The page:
06/25/2014 10:13AM

Hazel Park reopens as Thoroughbred venue Friday

Jim McCue/Maryland Jockey Club
Hall of Famer Jack Van Berg, once a regular trainer at Hazel Park, will appear Friday to sign copies of his biography “Jack: From Grit to Glory,” written by Chris Kotulak.

The opening of the 2014 Thoroughbred meet at Hazel Park Raceway on Friday will be a homecoming for Michigan’s horsemen on many levels.

For the younger generation, it will mark a return to the greater Detroit area after the short-lived Pinnacle Race Course closed its doors in 2010. For the older generation, it signifies a return to the track itself, which hosted Thoroughbred racing from 1949 to 1984 before becoming a Standardbred-only venue.

Friday’s card will kick off a 32-day meet for Thoroughbreds, Quarter Horses, and Arabians at Hazel Park, running Fridays and Saturdays from June 27 through Oct. 11. Post time each day will be 7:30 p.m. Eastern.

Hazel Park’s days as a Standardbred facility became numbered in December when the state’s Thoroughbred horsemen agreed to move their meet to the track, located in the northern suburbs of Detroit. After nearly three decades of strictly harness racing, the conversion was a fairly quick one.

Hazel Park held its final day of harness racing May 3, and crews came in to cover the limestone surface with a sandy loam shortly thereafter. The 300-stall barn area also underwent significant reconstruction to accommodate the new residents, with plans for later expansion.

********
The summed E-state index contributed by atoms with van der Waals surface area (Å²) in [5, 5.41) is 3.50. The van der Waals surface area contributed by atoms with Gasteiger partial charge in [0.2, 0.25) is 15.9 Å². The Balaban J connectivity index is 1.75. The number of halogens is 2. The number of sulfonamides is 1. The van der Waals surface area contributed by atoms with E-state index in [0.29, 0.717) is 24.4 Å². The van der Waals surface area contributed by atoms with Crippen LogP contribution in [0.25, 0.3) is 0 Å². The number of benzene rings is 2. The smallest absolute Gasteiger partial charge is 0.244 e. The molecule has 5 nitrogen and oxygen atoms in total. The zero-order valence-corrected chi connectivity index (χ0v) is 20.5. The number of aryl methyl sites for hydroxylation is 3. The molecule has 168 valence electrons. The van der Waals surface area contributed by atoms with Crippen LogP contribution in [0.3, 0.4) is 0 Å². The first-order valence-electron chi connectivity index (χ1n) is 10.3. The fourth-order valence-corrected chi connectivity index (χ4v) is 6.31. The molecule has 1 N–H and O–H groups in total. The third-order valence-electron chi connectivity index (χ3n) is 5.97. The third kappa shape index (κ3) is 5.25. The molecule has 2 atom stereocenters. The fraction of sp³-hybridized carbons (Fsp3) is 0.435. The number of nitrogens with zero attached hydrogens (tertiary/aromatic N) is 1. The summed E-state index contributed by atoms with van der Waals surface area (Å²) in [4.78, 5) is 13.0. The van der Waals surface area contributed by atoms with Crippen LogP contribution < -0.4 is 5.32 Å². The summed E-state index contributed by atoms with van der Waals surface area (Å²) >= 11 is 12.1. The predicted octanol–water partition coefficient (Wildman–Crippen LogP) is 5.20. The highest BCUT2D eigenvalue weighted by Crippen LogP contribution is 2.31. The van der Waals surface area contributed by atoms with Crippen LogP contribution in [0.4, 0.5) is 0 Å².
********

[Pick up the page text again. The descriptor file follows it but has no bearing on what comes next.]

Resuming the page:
Horsemen began training over the five-furlong oval June 18, nine days prior to opening day.

“We’re bringing it all together in a very short amount of time,” said racing secretary Mary Anne Barron. “Things are coming together very well at this time. Horses were able to get on the track this past week on this new surface. The reviews that we’ve gotten from the exercise personnel and jockeys is that they really, really like the surface. We’ve breezed horses over it, and everybody is well satisfied with the surface.”

The highlight of the quasi-inaugural meet will be Michigan Sire Stakes Day on Sept. 27, featuring six stakes races for Michigan-sired runners, each for an estimated purse of $50,000. The stakes schedule will otherwise be modest, largely consisting of restricted Michigan-bred events for purses of $20,000 to $30,000. However, it will be the first time the state has had a regular stakes program since 2010.

Among the jockeys riding the opening-day card are Michigan regulars Ricardo Barrios, Angel Stanley, Octavio Bernal, and Jeffrey Skerrett. Riders coming in from other locales include Ontario-based Brittany Vanden Berg, Ruben Rojas from Indiana Grand, and Luis Quinones from Mountaineer, as well as Alvaro Hernandez-Lopez and Luis Martinez Jr. from ThistleDown.

The roster of trainers expected to have a regular presence at Hazel Park includes many of the state’s familiar names, including Robert Gorham, Shane Spiess, James Jackson, and Richard Rettele. Barron said she has received inquiries from trainers at Indiana interested in entering the track’s four-furlong sprints as well.

Hazel Park is familiar territory for Rettele, who first worked at the track in 1958 under Hall of Fame trainer Marion Van Berg. Rettele said he plans to send about 15 horses to the track right away, with more to come, including Quarter Horses. He is one of many who will bring horses to Hazel Park already in race shape from Indiana, ThistleDown, and elsewhere.

“It’ll all come back together,” Rettele said about the track’s development. “It might take a week or so, but it’s all going to shape up. A lot of the same people are back on the scene that were there when they were running Thoroughbreds [at Hazel Park], and they’re all knowledgeable with that, so I think it’s all going to come together real good.”

The ties between Hazel Park and the Van Berg family continue into the new meet with fellow Hall of Famer Jack Van Berg, once a regular trainer at the track, who will appear Friday to sign copies of his biography “Jack: From Grit to Glory,” written by Chris Kotulak.